In 1993, Leavitt was elected governor of Utah, serving three terms (1993-2003). In 2003, he joined the Cabinet of President George W. Bush, first as leader of the Environmental Protection Agency (2003-2005) and then as secretary of Health and Human Services (2005-2009). At HHS, Leavitt administered a $750 billion budget—nearly 25 percent of the entire federal budget—and oversaw 67,000 employees.
He led the implementation of the Medicare Part D Prescription Drug Program. The task required the design, systematization and implementation of a plan to provide 43 million seniors with a new prescription drug benefit. By the end of the first year, enrollments exceeded projections, prices were lower than projected and seniors expressed high levels of satisfaction.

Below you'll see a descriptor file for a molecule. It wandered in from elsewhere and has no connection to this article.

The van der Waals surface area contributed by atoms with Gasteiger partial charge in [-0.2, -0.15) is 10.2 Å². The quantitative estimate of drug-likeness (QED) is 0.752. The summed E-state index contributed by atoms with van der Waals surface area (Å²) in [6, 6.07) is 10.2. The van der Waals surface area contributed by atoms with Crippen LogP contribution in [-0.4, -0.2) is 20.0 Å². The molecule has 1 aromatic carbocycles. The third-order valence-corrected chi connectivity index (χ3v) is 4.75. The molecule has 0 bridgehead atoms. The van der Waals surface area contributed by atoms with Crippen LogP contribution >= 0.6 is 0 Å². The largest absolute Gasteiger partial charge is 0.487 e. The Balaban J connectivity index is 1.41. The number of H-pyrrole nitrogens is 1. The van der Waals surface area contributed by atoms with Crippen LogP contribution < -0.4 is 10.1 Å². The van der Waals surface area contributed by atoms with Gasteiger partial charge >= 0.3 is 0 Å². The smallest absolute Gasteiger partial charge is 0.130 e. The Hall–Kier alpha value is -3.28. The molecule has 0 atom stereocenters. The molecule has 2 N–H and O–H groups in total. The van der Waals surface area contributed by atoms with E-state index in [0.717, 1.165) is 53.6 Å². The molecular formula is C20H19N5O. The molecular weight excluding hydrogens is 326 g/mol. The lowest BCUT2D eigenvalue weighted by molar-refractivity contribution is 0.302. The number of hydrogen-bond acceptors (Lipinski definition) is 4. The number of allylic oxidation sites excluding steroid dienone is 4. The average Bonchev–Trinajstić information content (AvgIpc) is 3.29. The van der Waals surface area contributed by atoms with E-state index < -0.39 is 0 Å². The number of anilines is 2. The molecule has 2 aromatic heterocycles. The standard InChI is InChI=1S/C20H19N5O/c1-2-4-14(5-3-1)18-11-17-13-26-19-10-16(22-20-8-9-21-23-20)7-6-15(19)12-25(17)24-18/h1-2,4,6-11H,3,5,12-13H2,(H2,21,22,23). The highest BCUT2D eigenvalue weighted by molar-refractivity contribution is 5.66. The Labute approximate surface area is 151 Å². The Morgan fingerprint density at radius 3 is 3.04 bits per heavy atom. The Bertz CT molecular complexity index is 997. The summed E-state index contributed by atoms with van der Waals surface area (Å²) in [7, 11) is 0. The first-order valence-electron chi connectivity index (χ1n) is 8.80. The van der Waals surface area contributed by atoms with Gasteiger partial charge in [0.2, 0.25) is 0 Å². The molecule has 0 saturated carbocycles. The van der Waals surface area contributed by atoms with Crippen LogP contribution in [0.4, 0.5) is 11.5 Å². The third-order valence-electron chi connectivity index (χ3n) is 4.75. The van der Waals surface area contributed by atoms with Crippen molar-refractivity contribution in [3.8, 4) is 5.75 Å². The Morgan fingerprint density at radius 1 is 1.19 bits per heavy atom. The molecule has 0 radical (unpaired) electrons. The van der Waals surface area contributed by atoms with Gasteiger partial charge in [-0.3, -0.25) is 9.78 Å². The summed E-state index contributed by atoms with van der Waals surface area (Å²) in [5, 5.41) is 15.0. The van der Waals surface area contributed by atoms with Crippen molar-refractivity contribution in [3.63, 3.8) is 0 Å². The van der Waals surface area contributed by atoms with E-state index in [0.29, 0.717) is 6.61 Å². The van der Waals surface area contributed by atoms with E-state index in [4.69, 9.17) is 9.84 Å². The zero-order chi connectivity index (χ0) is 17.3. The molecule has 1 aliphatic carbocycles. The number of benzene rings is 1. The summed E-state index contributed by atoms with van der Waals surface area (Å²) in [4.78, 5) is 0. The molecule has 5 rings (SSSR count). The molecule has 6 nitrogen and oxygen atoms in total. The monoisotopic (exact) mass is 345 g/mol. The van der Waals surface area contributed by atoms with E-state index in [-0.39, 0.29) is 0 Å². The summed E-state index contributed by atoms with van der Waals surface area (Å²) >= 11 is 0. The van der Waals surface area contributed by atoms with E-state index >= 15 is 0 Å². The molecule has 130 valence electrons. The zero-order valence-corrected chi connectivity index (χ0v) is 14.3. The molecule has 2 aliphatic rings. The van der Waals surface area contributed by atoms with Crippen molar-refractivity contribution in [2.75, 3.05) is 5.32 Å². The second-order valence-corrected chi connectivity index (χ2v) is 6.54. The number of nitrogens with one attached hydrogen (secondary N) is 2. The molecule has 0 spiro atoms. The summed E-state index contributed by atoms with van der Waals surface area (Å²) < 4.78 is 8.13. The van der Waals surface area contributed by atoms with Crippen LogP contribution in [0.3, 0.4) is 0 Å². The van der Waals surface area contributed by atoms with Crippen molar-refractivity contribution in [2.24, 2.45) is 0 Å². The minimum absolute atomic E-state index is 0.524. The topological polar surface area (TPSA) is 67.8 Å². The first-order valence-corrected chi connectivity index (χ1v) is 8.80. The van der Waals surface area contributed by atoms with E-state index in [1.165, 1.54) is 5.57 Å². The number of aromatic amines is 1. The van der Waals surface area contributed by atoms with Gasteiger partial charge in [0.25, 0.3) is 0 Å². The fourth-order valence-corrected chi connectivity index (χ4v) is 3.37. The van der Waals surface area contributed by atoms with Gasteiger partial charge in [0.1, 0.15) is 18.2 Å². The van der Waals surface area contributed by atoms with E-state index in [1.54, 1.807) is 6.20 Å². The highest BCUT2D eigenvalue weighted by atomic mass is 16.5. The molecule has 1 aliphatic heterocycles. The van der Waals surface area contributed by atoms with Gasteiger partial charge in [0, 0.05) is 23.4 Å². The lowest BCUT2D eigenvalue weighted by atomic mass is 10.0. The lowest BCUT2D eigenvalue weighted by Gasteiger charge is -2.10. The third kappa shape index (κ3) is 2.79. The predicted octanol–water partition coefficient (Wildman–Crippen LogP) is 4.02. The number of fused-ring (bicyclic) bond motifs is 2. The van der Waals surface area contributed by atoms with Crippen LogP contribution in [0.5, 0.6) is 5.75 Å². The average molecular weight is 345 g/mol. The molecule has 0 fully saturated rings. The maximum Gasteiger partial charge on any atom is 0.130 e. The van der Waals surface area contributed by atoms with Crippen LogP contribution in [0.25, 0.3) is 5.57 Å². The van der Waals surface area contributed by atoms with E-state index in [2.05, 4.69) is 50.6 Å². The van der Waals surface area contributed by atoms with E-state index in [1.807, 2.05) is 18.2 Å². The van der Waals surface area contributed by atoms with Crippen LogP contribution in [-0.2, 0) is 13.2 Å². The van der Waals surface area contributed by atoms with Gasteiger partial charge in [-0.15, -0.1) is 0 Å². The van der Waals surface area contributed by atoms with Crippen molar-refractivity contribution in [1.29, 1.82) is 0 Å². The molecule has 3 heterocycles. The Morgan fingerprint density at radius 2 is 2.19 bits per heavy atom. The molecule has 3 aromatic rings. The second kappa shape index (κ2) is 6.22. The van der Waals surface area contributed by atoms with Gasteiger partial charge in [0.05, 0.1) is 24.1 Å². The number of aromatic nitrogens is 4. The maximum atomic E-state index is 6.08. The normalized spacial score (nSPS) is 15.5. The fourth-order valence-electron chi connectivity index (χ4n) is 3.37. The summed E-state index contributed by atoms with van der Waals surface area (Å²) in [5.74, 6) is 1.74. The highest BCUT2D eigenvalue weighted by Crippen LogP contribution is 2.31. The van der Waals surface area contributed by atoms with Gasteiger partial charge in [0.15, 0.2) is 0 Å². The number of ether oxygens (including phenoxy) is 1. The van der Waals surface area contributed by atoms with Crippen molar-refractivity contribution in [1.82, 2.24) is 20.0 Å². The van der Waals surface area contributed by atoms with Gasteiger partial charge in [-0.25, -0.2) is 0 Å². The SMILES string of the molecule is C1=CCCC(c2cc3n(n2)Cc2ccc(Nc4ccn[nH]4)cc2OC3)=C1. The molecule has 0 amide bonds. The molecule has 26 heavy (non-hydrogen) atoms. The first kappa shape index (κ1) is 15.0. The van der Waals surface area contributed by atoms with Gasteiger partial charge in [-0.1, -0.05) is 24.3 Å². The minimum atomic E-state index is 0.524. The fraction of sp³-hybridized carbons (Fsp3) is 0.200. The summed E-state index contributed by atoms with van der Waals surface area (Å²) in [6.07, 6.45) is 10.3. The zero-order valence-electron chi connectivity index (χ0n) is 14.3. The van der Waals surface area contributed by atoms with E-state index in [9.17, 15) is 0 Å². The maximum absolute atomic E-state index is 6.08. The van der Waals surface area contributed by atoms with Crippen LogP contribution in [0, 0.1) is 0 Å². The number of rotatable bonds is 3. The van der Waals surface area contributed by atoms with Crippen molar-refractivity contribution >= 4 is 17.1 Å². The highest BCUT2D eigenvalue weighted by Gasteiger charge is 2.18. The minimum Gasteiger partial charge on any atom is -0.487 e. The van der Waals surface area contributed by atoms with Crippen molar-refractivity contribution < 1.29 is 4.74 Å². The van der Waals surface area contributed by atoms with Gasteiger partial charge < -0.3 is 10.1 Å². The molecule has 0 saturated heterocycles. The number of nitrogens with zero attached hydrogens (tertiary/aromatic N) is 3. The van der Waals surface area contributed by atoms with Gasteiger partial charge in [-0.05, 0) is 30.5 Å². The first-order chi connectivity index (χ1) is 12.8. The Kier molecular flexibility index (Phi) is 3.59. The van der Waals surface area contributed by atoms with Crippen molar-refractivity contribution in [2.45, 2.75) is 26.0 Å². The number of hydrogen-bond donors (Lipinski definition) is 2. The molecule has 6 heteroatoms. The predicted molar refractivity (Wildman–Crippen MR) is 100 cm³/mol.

A pattern of innovation runs throughout Leavitt's career. When he was elected governor, Utah's major freeway system was dangerously inadequate. Taking what some thought was a significant political and financial risk, Leavitt instigated a design-build system, creating cost and quality incentives between the state and its contractors.
Collaborator is a word that comes up repeatedly when one examines Leavitt's background. His skill led his colleague governors to elect him as chairman of the National Governors Association, the Republican Governors Association and Western Governors' Association.